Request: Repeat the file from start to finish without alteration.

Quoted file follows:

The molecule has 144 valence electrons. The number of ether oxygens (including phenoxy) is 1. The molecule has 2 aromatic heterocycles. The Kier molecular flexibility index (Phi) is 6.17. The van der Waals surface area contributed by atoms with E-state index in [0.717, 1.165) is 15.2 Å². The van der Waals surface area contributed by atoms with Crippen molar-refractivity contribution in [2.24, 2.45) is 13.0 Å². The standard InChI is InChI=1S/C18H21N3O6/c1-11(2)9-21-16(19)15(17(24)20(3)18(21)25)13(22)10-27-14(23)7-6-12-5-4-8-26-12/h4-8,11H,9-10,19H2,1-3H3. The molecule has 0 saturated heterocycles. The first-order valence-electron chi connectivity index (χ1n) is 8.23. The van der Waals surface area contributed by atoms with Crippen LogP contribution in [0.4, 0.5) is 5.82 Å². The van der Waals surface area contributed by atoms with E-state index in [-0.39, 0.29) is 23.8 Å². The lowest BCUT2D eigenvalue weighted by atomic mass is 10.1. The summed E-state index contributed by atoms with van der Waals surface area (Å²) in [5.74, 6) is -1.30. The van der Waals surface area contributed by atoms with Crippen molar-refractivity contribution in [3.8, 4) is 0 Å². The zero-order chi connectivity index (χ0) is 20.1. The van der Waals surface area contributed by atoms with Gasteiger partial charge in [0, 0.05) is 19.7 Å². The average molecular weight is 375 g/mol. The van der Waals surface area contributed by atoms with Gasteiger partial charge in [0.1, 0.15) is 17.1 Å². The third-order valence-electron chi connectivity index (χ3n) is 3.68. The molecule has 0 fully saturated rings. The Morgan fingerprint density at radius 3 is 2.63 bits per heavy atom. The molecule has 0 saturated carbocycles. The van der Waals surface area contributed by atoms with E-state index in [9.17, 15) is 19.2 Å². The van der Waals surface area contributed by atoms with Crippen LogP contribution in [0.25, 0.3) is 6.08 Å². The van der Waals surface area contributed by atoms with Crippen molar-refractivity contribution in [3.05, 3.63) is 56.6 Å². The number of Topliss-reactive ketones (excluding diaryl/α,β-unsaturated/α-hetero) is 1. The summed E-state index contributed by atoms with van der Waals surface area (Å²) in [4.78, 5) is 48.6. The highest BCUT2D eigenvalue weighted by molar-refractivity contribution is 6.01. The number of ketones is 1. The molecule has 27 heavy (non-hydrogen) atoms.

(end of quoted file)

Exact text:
The molecule has 144 valence electrons. The number of ether oxygens (including phenoxy) is 1. The molecule has 2 aromatic heterocycles. The Kier molecular flexibility index (Phi) is 6.17. The van der Waals surface area contributed by atoms with E-state index in [0.717, 1.165) is 15.2 Å². The van der Waals surface area contributed by atoms with Crippen molar-refractivity contribution in [2.24, 2.45) is 13.0 Å². The standard InChI is InChI=1S/C18H21N3O6/c1-11(2)9-21-16(19)15(17(24)20(3)18(21)25)13(22)10-27-14(23)7-6-12-5-4-8-26-12/h4-8,11H,9-10,19H2,1-3H3. The molecule has 0 saturated heterocycles. The first-order valence-electron chi connectivity index (χ1n) is 8.23. The van der Waals surface area contributed by atoms with Crippen LogP contribution in [0.4, 0.5) is 5.82 Å². The van der Waals surface area contributed by atoms with E-state index in [-0.39, 0.29) is 23.8 Å². The lowest BCUT2D eigenvalue weighted by atomic mass is 10.1. The summed E-state index contributed by atoms with van der Waals surface area (Å²) in [5.74, 6) is -1.30. The van der Waals surface area contributed by atoms with Crippen molar-refractivity contribution in [3.8, 4) is 0 Å². The zero-order chi connectivity index (χ0) is 20.1. The van der Waals surface area contributed by atoms with Gasteiger partial charge in [0, 0.05) is 19.7 Å². The average molecular weight is 375 g/mol. The van der Waals surface area contributed by atoms with Gasteiger partial charge in [0.1, 0.15) is 17.1 Å². The third-order valence-electron chi connectivity index (χ3n) is 3.68. The molecule has 0 fully saturated rings. The Morgan fingerprint density at radius 3 is 2.63 bits per heavy atom. The molecule has 0 saturated carbocycles. The van der Waals surface area contributed by atoms with E-state index in [9.17, 15) is 19.2 Å². The van der Waals surface area contributed by atoms with Crippen LogP contribution in [0.25, 0.3) is 6.08 Å². The van der Waals surface area contributed by atoms with Crippen molar-refractivity contribution in [3.05, 3.63) is 56.6 Å². The number of Topliss-reactive ketones (excluding diaryl/α,β-unsaturated/α-hetero) is 1. The summed E-state index contributed by atoms with van der Waals surface area (Å²) in [4.78, 5) is 48.6. The highest BCUT2D eigenvalue weighted by molar-refractivity contribution is 6.01. The number of ketones is 1. The molecule has 27 heavy (non-hydrogen) atoms.